Buffish mining bee
Picture Resource: Bees Wasps & Ants Recording Society, 2016. Andrena. Copyright: Ian Tew http://www.bwars.com/category/taxonomic-hierarchy/bee/andrenidae/andrena/andrena-nigroaenea , July 2016
Andrena nigroaenea is a solitary bee species commonly known as “buffish mining bee” because its yellowish-beige colour. West Palaearctic species, is widely distributed from Middle and West Europe (also United Kingdom), down to northernmost Africa, entire Mediterranean basin towards east in Palestine and wider area, Syria and Armenia. The North limit is Finland and Sweden, whilst the easternmost distribution of this species is Iran and Afghanistan. The buffish mining bee can often be seen in gardens of those warmer countries.
Andrena nigroaenea is about 13-15 mm long (males are 11-14mm long) with a quite plump body, dark gingery hairs on the thorax and abdomen. Females have black facial hairs and black hairs on the tip of the abdomen, whilst males have brown/red facial hairs. This species can easily be confounded with a honey bee, at first glance. However, the red-orange hair on their hind legs, forming the scopa, is a decisive characteristic to distinguish A. nigroaenea, since honey bees do not have scopa (instead, they have pollen plate).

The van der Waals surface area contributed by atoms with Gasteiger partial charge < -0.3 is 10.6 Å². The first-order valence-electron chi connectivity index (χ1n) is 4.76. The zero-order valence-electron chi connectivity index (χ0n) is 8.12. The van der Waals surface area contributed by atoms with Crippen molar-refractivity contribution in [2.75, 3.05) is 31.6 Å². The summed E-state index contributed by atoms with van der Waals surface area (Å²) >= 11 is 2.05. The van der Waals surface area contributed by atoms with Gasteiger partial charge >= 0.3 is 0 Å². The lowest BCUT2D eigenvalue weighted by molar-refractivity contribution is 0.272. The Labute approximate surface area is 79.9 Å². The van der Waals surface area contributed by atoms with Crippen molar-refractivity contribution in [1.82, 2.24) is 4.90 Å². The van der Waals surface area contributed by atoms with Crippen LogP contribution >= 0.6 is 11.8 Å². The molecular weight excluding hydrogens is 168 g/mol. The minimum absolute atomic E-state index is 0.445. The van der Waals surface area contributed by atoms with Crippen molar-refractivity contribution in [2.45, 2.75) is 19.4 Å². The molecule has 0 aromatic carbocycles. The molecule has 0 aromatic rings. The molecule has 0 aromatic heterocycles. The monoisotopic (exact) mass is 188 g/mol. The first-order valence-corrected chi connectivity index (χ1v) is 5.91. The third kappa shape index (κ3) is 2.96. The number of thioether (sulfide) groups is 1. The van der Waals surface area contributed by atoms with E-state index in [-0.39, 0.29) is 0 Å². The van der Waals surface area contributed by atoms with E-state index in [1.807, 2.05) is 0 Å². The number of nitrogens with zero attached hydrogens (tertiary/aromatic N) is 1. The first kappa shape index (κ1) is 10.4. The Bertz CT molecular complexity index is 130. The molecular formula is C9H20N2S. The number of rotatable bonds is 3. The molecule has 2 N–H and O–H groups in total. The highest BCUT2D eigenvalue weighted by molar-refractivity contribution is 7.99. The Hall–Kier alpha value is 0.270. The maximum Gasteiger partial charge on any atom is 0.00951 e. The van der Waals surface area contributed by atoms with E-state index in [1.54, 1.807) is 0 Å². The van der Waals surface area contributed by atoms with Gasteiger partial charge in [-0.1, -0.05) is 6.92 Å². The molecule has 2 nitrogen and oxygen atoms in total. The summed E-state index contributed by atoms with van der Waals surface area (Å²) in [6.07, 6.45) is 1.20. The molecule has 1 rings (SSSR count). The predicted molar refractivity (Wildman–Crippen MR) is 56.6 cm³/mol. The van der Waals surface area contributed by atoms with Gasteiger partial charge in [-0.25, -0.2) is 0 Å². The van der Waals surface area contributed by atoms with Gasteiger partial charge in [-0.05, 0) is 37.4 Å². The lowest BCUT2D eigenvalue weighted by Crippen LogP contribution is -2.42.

Despite being a solitary species, digging its own nest hole and provisioning it with pollen and nectar as food resources for the development of its own eggs, the buffish mining bees can also be found nesting in communal agglomerations. In communal nests, several females may use the same nest entrance. However, into the nest, each female takes care of their own brood cells. Furthermore, this species can nest also in forests margins, grasslands, gardens, parks, steep walls and all kinds of soil. Andrena nigroaenea is polyletic, visiting several species of plants of different plant families, for feeding and for nesting resources. These bees are univoltine (one generation per year) and flies from April to July. Their nests are often parasitized by other bees that look like wasp, which are Nomada succincta, N. goodeniana and N. marshamella.
One very elegant behavioural characteristic of A. nigroaenea is the post-mating chemical compounds that female bees produce, inhibiting males mating behaviour. This odor communication facilitates the discrimination by males of receptive females from already mated individuals, hence an outcome of sexual selection.